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Pietersen's now gone ten innings and counting without so much as a half-century. Something fundamental seems to have altered within his mindset
March 20, 2008
The manner of Kevin Pietersen's most recent Test dismissal was harsh, but highly appropriate given the slough into which his form has sunk this winter. He hasn't, on the face of it, looked particularly out of touch. The cocksure mannerisms are still intact - the confident stride to the crease, the exaggeratedly stretched forward-defensive that can't help but come across as condescension.
But in Wellington last week Chris Martin's fingertips brushed an Ian Bell straight-drive into the non-striker's stumps, Pietersen found himself stranded two feet out of his crease, and sent on his way for 17 from 38 balls. When the chips are down, the luck vanishes with them - even for a cricketer of Pietersen's immense stature.
Nobody truly doubts that he'll be back. The universal consensus is that he'll turn the tap back on and drown some hapless opponent with a torrent of pent-up strokeplay. "He's going to take someone to the cleaners", is how the former England coach, David Lloyd, described it to Cricinfo this week. And yet, Pietersen's now gone ten innings and counting without so much as a half-century, which is one innings longer than he had previously had to wait between hundreds. Even if it is only a temporary blip, something fundamental seems to have altered within his mindset.
It's not just the runs that Pietersen's been lacking of late. Gone is the furious pace at which he once racked them up. "He's a class player, and a point-of-difference player," said John Bracewell, New Zealand's coach. "He scores at a rate that generates results, and every Test team needs one of those players." Not in this series, he hasn't. His strike-rate over the first two Tests has been a career-low of 40.85, below even that of Alastair Cook, who to the immense mirth of his team-mates registered his first six in two years of international cricket during the Wellington Test. Pietersen, by contrast, has a grand total of 94.
There's nothing visibly downbeat about his demeanour. He's still cock of the walk in net sessions, and an immensely assured public speaker when his turn comes to face the cameras. And even when he drops a clanger, such as the catch he shelled off Ross Taylor in the second Test, his body language does not retreat an inch. Pietersen exudes positive vibes in everything that he does. And yet, right now he is the central plank of a batting line-up that, even by the admission of its captain, Michael Vaughan, has been lacking in confidence. Something doesn't quite add up.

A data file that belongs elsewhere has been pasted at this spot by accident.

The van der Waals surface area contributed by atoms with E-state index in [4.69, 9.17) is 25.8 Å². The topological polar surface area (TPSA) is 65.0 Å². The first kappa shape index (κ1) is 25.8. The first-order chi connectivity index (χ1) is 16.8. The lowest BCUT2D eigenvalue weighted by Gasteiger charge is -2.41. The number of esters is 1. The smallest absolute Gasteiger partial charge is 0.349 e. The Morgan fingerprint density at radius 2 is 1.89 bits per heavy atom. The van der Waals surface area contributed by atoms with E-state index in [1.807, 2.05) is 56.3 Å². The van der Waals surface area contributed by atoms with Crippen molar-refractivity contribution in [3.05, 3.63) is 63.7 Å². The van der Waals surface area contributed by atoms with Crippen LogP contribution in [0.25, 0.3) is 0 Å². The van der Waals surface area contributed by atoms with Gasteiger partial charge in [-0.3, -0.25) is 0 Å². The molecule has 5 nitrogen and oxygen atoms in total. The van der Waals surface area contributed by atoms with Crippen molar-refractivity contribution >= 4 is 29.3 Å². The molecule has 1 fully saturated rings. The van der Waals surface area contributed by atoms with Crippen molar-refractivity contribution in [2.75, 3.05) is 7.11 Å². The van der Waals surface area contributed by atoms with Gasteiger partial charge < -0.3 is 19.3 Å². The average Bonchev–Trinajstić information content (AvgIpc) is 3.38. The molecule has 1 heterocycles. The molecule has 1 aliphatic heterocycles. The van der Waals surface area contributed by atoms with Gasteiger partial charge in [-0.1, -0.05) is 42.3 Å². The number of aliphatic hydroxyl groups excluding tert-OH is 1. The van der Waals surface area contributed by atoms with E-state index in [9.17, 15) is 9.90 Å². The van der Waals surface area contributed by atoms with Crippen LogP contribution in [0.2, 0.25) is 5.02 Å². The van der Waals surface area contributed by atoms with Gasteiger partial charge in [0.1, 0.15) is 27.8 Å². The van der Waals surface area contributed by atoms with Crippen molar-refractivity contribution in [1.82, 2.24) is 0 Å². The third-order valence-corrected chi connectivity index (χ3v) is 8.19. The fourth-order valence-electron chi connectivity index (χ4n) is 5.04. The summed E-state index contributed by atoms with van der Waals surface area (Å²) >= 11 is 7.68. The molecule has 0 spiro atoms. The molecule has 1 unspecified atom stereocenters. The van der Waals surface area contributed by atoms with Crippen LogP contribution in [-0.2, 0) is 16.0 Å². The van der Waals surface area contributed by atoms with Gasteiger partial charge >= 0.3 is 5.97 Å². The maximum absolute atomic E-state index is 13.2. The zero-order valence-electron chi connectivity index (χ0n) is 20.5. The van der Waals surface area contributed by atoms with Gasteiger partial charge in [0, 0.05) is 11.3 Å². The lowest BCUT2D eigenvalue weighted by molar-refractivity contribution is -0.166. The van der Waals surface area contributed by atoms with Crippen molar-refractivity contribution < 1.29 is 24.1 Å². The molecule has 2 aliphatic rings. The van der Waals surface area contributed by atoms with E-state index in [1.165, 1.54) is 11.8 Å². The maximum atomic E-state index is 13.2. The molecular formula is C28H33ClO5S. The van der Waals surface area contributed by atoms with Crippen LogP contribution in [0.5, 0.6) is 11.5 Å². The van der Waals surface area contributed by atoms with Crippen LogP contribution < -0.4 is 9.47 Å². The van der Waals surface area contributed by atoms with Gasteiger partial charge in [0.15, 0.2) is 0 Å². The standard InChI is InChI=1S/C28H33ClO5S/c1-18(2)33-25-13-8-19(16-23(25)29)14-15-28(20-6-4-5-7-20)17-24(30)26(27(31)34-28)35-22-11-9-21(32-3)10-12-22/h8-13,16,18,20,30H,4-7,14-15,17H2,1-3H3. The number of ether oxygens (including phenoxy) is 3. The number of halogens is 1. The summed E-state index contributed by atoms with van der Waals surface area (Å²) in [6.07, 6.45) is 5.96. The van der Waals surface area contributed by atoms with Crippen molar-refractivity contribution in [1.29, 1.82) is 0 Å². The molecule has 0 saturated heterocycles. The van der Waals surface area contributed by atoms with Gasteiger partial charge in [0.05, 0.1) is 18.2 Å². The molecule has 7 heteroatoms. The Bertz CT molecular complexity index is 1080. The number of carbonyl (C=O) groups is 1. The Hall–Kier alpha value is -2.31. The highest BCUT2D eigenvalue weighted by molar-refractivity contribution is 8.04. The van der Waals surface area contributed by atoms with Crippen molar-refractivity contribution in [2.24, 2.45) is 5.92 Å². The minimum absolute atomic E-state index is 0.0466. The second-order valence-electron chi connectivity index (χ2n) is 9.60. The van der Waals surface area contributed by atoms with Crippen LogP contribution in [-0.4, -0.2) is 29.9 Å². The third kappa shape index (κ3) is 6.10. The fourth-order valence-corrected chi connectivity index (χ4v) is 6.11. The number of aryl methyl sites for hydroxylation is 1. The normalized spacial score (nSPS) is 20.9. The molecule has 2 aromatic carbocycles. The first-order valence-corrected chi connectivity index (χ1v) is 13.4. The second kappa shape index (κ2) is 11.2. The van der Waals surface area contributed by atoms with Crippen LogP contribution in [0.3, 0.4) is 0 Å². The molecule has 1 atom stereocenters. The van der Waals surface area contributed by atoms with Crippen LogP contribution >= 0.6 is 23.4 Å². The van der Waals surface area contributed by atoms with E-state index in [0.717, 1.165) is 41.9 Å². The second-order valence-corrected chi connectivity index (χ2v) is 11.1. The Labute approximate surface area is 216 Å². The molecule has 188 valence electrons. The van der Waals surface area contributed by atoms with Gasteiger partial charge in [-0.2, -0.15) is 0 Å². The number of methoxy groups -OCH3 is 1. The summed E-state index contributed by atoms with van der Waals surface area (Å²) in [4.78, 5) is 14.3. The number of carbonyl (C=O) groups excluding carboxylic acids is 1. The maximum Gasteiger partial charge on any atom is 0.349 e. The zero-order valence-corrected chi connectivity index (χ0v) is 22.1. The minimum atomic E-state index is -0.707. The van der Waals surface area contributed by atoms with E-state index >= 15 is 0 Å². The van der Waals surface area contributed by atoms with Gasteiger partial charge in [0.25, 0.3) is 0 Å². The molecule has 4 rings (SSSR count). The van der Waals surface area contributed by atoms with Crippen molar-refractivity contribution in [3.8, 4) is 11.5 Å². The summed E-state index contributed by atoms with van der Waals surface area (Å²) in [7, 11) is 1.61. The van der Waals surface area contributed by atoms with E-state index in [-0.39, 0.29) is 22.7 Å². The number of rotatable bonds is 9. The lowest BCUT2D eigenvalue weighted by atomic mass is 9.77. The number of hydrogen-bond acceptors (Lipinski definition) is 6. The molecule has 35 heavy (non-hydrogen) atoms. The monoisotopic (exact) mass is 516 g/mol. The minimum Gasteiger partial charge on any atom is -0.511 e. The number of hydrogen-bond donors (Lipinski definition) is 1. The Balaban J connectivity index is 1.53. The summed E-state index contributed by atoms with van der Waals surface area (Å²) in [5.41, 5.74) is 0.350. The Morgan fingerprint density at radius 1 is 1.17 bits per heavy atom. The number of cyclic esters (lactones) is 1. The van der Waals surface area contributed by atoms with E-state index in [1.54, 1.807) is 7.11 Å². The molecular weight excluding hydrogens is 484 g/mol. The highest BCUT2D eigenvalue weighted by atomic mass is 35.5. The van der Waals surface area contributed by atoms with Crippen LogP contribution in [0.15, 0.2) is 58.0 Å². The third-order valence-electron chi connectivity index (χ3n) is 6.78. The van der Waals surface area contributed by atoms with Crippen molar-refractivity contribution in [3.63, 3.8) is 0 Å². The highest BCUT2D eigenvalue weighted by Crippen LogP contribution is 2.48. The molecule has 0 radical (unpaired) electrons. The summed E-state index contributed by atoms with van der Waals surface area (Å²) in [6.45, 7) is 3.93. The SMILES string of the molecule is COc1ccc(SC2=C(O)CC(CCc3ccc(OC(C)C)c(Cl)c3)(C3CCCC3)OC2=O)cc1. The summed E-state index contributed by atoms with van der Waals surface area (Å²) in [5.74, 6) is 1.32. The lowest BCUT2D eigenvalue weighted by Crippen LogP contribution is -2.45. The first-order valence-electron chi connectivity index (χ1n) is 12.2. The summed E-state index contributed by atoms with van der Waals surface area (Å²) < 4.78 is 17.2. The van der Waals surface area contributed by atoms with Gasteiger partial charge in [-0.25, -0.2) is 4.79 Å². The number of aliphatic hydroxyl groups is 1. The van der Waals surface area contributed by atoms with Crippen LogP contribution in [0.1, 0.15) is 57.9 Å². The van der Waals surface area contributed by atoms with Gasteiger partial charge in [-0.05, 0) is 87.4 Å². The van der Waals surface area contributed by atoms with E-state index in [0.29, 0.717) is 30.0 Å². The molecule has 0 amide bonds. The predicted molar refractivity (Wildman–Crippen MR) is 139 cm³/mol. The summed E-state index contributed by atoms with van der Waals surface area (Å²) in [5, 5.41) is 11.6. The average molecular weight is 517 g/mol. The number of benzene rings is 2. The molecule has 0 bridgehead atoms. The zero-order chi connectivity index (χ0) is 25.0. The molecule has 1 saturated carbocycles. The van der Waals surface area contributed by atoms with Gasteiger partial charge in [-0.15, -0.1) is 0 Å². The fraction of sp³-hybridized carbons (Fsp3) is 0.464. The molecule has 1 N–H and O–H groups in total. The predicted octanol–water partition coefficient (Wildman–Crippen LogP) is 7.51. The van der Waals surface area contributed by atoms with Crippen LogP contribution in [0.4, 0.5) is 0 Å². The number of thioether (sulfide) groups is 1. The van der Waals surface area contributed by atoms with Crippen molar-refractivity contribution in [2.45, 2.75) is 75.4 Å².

Even in that discussion, however, Pietersen is a man apart. Whenever England's batting woes are analysed, the spotlight falls on the diffidence of Ian Bell's demeanour, or the cracks in Andrew Strauss's temperament, or the eternal struggle that Paul Collingwood faces to justify his place. Pietersen is universally recognised as the class act in the line-up, and therefore a man aloof from such scrutiny. Except that there's no escaping the knock-on effect in a team game such as cricket. He may have been the kingpin during last year's Ashes, for instance, scoring 490 runs at 54.44 to cement his place among the world elite, but on his watch, England were still routed 0-5. The confidence that Pietersen is currently lacking is as likely to be in the men around him than in his own hyper-assured gameplan.
Take his extraordinary first-innings crawl in Hamilton. Pietersen racked up 42 from 131 balls, then had the temerity to suggest that it was one of his greatest innings. In some warped sense it might well have been, because the speed with which England collapsed in their second innings (in which Pietersen made just 6) demonstrated just how fragile the team's confidence really had been. Far from blazing from the word go and risking an early demise, Pietersen decided that the best policy was to rein himself in, and in his own words, "not do anything stupid".